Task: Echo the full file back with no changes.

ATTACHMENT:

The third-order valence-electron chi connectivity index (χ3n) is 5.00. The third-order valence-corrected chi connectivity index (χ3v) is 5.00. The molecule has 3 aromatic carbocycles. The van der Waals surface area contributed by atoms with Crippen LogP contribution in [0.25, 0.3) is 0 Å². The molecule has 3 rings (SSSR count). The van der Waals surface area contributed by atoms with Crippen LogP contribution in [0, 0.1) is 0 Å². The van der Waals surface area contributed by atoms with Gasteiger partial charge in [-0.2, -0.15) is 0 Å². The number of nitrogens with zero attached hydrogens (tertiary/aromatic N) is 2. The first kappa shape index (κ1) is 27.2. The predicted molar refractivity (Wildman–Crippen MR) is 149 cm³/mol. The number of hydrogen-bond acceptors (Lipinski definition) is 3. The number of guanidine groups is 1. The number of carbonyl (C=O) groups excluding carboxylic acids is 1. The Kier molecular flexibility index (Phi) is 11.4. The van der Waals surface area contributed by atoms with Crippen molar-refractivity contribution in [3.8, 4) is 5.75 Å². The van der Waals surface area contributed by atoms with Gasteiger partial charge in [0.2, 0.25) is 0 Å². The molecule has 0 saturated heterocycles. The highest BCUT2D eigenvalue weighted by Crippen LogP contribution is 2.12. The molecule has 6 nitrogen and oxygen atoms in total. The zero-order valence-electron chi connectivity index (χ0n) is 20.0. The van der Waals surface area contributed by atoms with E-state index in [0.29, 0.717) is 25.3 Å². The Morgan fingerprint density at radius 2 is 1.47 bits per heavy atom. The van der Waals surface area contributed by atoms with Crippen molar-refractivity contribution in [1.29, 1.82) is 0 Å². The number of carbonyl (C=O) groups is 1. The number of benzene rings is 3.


The third-order valence-electron chi connectivity index (χ3n) is 5.00. The third-order valence-corrected chi connectivity index (χ3v) is 5.00. The molecule has 3 aromatic carbocycles. The van der Waals surface area contributed by atoms with Crippen LogP contribution in [0.25, 0.3) is 0 Å². The molecule has 3 rings (SSSR count). The van der Waals surface area contributed by atoms with Crippen LogP contribution in [0, 0.1) is 0 Å². The van der Waals surface area contributed by atoms with Gasteiger partial charge in [-0.2, -0.15) is 0 Å². The number of nitrogens with zero attached hydrogens (tertiary/aromatic N) is 2. The first kappa shape index (κ1) is 27.2. The predicted molar refractivity (Wildman–Crippen MR) is 149 cm³/mol. The number of hydrogen-bond acceptors (Lipinski definition) is 3. The number of guanidine groups is 1. The number of carbonyl (C=O) groups excluding carboxylic acids is 1. The Kier molecular flexibility index (Phi) is 11.4. The van der Waals surface area contributed by atoms with Crippen molar-refractivity contribution in [3.8, 4) is 5.75 Å². The van der Waals surface area contributed by atoms with Gasteiger partial charge in [0.2, 0.25) is 0 Å². The molecule has 0 saturated heterocycles. The highest BCUT2D eigenvalue weighted by Crippen LogP contribution is 2.12. The molecule has 6 nitrogen and oxygen atoms in total. The zero-order valence-electron chi connectivity index (χ0n) is 20.0. The van der Waals surface area contributed by atoms with E-state index in [0.29, 0.717) is 25.3 Å². The Morgan fingerprint density at radius 2 is 1.47 bits per heavy atom. The van der Waals surface area contributed by atoms with Crippen molar-refractivity contribution in [1.29, 1.82) is 0 Å². The number of carbonyl (C=O) groups is 1. The number of benzene rings is 3.